Are you affected by SAD?
It’s normal to feel a little bit blue when winter rolls around. Short days, long nights, cold weather and the flat feeling that follows a packed festive period all conspire to lower moods and make winter a miserable time of year.
But for some people, the season signals a much more serious problem – they suffer from seasonal affective disorder (SAD), a form of depression that is linked to a particular season.
Understanding seasonal affective disorder
This condition is characterised by a reoccurring depression that manifests around the same kind of time every year. It’s more common for SAD sufferers to experience symptoms during autumn and winter but some people struggle during the warmer months and fall into what is often called a ‘summer depression’.
While SAD is a widely recognised condition, there’s still no definitive explanation. Many scientists think that is has something to do with the kind of hormone changes that are triggered by a shift in season. Some also suggest that a lack of sunlight during the darker months can have an affect on serotonin levels in the brain, a chemical linked to mood regulation.
Another theory is that because sunlight stimulates a part of the brain called the hypothalamus, which controls mood, appetite and sleep, a lack of it can cause disruption to these normal functions.
Signs and symptoms
SAD often first becomes noticeable between the ages of 18 and 30 but can start later. It is more common in women than in men and it is far more prevalent in countries that don’t get a lot of sun. There are a lot of different symptoms that can suggest SAD, many of which are also indicators of depression. Common symptoms include:
- Difficulty sleeping or extreme fatigue
- Trouble concentrating
- Feelings of depression, anxiety or apathy
- Hypomania – extreme cheerfulness – during spring and summer
- Overeating or lack of appetite
- Loss of interest in sex or physical contact
If you experience these symptoms for two or three years, it is likely that you will be diagnosed as suffering from SAD.
Getting help with SAD
As with other types of depression, the treatments for SAD are often particular to a person and personality type. Common avenues include exposure to natural light when possible, special UV lamps to simulate sunlight, mild anti depressants and the popular natural remedy St John’s wort. Talking therapies such as counselling, psychotherapy or cognitive behaviour therapy can also prove very beneficial and your GP should be able to help put you in contact with practitioners in your area.
For more information about SAD, its symptoms and what you can do to look after yourself, have a look at the information available from the NHS and the excellent resources offer by mental health charity, Mind.
Do you struggle with the lack of sunlight during the winter months?
All content on Silversurfers.com is provided for general information only, and should not be treated at all as a substitute for the medical advice of your own doctor or any other health care professional. Silversurfers will not be responsible or liable for any diagnosis made by a user based on the content on www.silversurfers.com and we are also not liable for the content of any external websites or links from or to Silversurfers to any other websites. Please always consult your own doctor if you’re in any way concerned about any aspect of your health.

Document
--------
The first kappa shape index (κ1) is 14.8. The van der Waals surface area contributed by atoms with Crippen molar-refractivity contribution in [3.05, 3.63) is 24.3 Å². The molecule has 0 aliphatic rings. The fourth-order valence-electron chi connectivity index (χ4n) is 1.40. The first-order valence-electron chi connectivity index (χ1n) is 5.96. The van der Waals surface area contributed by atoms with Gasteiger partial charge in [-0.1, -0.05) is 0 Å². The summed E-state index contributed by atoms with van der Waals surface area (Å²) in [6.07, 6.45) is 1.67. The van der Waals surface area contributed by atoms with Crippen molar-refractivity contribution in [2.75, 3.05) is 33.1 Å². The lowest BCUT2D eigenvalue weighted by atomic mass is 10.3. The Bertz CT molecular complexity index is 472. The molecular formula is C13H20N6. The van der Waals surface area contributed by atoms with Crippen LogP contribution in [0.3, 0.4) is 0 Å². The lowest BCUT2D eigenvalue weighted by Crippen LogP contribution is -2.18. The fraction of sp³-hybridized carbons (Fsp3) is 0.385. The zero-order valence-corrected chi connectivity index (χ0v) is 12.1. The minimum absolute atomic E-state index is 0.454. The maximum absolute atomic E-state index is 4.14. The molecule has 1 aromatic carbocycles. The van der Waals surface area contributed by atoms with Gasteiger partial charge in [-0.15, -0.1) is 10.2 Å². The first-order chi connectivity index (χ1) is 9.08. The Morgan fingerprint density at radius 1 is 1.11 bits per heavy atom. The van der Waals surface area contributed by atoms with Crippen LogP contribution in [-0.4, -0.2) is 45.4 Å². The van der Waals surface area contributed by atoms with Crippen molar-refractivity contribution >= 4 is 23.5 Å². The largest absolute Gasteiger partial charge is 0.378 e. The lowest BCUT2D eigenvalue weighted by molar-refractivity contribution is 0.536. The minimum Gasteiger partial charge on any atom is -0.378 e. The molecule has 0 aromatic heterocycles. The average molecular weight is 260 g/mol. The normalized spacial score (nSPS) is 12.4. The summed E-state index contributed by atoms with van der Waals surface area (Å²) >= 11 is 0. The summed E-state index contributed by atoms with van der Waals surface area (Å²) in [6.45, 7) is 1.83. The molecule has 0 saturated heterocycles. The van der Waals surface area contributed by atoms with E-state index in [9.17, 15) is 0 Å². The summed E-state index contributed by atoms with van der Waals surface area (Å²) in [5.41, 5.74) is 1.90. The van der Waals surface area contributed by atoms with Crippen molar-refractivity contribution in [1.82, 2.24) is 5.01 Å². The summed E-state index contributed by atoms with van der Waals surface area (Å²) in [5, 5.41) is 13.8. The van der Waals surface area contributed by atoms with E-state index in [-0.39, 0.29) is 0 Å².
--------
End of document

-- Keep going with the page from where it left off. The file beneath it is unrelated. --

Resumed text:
Silversurfer's Assistant Editor
Latest posts by Silversurfer's Assistant Editor (see all)
- Clever uses for shaving foam - August 17, 2018
- Would you get Botox or fillers done on the High Street? - August 16, 2018
- Asparagus, Broad Bean Mint and Mozzarella Bruschetta - August 15, 2018
- The best of Madonna playlist - August 15, 2018
- Afternoon Tea Week: 5 of the most weird and wonderful ones you can get - August 14, 2018
Leave a Comment!
Community Terms & Conditions
These content standards apply to any and all material which you contribute to our site (contributions), and to any interactive services associated with it.
You must comply with the spirit of the following standards as well as the letter. The standards apply to each part of any contribution as well as to its whole.
be accurate (where they state facts); be genuinely held (where they state opinions); and comply with applicable law in the UK and in any country from which they are posted.
Contributions must not:
contain any material which is defamatory of any person; or contain any material which is obscene, offensive, hateful or inflammatory; or promote sexually explicit material; or promote violence; promote discrimination based on race, sex, religion, nationality, disability, sexual orientation or age; or infringe any copyright, database right or trade mark of any other person; or be likely to deceive any person; or be made in breach of any legal duty owed to a third party, such as a contractual duty or a duty of confidence; or promote any illegal activity; or be threatening, abuse or invade another’s privacy, or cause annoyance, inconvenience or needless anxiety; or be likely to harass, upset, embarrass, alarm or annoy any other person; or be used to impersonate any person, or to misrepresent your identity or affiliation with any person; or give the impression that they emanate from us, if this is not the case; or advocate, promote or assist any unlawful act such as (by way of example only) copyright infringement or computer misuse.
Nurturing a safe environment
Our Silversurfers community is designed to foster friendships, based on trust, honesty, integrity and loyalty and is underpinned by these values.
We don't tolerate swearing, and reserve the right to remove any posts which we feel may offend others... let's keep it friendly!